Given this emerging handy distribution model, an overall “let’s do shit fast” company philosophy, and (I’m guessing now) a background on long standing Unix traditions, Netscape began releasing free Betas of their Navigator software. Folks were scratching their head about this move at the time, wondering “How are they going to make money?”

At the time, the money was coming from enterprises who a) “got” web browsers and b) purchased site licenses for the browsers. Netscape sales folks would comb download logs, see what companies had employees downloading the browser, call ‘em up, and sell ‘em site license. Nice model. Too bad about that whole Microsoft screwing.

At Netscape, the concept of Betas had undergone it’s first definition change. It moved from “A use-at-your-own-risk release for select customers to a use-at-your-own risk for anyone who cared.” Cutting edgers like myself loved it because it moved us to the bleeding edge. Netscape loved it because they got free beta testing. Corporate IT types were still trying to grok what a browser actually meant to the enterprise, so they didn’t much care that there was pre-release software all over the computers they were responsible for maintaining. Everyone’s happy. Or ignorant. Same thing, really.

The Netscape model of software development and distribution caught on. Suddenly, everyone was releasing betas and try-before-you-buys via the web. Yay! No more middle man! Better yet, I don’t have to go to Frys! Fucking-A!

Present day. Friendster has gone from a primal meme to a Kleiner-funded start-up. All of this success on the backs of a community that appears to be A-OK with Friendster’s #1 feature — it’s slow as shit. I was an active member of that community for a good couple of months and as I was nodding off waiting for the web page to load, I’d take solace in the fact that, well, the logo says it’s a Beta, so I can’t really complain about the performance… it’s pre-release, right?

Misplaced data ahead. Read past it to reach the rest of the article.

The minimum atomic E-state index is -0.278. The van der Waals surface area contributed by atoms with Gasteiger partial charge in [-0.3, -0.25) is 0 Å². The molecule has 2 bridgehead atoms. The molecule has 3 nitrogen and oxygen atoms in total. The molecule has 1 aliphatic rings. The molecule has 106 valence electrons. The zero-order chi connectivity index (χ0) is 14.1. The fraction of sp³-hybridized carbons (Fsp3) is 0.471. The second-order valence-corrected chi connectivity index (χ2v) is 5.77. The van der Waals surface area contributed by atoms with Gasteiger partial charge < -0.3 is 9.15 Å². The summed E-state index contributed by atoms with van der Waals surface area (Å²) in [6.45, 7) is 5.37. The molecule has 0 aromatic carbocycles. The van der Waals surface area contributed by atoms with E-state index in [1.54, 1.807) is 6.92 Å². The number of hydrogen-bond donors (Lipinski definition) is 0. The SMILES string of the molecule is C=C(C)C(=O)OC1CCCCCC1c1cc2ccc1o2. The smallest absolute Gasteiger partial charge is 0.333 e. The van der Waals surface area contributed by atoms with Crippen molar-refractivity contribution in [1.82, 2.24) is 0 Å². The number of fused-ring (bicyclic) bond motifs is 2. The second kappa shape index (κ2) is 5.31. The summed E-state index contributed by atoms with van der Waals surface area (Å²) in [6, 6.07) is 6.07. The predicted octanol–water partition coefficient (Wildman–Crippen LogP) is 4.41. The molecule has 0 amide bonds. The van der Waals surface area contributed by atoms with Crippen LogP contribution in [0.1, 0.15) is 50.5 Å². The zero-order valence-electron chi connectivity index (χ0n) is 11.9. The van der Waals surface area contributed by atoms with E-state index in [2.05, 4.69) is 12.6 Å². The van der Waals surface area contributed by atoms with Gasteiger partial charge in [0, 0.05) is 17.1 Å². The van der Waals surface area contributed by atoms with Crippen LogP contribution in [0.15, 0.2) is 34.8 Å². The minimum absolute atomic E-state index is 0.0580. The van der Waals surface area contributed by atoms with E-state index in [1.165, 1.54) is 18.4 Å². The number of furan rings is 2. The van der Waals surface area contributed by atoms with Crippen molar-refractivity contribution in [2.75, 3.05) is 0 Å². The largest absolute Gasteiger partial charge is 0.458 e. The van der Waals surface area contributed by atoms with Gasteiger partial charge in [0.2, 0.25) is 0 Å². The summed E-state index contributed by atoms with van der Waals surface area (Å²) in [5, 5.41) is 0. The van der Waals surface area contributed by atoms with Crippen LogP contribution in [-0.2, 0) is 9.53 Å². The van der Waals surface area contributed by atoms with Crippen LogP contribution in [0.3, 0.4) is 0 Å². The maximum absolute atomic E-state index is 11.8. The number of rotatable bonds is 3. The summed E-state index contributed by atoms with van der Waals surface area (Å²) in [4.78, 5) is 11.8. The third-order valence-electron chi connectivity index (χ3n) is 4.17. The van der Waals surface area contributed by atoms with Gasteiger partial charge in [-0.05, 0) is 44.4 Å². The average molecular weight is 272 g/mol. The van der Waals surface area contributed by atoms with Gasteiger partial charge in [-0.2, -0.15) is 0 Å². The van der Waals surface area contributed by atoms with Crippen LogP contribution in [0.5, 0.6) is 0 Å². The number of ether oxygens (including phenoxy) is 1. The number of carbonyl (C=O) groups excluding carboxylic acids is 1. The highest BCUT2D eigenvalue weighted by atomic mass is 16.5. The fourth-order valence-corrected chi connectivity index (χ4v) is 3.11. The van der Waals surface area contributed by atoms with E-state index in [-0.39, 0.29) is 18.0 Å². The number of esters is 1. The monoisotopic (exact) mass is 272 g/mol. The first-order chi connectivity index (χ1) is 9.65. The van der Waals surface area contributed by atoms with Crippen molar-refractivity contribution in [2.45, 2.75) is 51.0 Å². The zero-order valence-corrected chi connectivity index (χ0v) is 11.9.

Wrong.

Friendster is not Beta by any definition that I know. There are almost HALF A MILLION people in my Friendster personal network . You’re telling me that Friendster is Beta when there’s an active population the size of Las Vegas JUST in my personal network?

Please.

The term Beta being used by Friendster, Tribe, and now Orkut has nothing to do with the maturity of the software, the size of the community, or the eventual feature set. It’s a scam. The term Beta is sitting there waiting. It will vanish the moment the population for the respective service reaches some unknown size where some folks with significant spreadsheets can safely say, “We can now start charging for this service and we won’t lose a statistically significant portion of our population”. Translation: We can charge for it and survive as a business.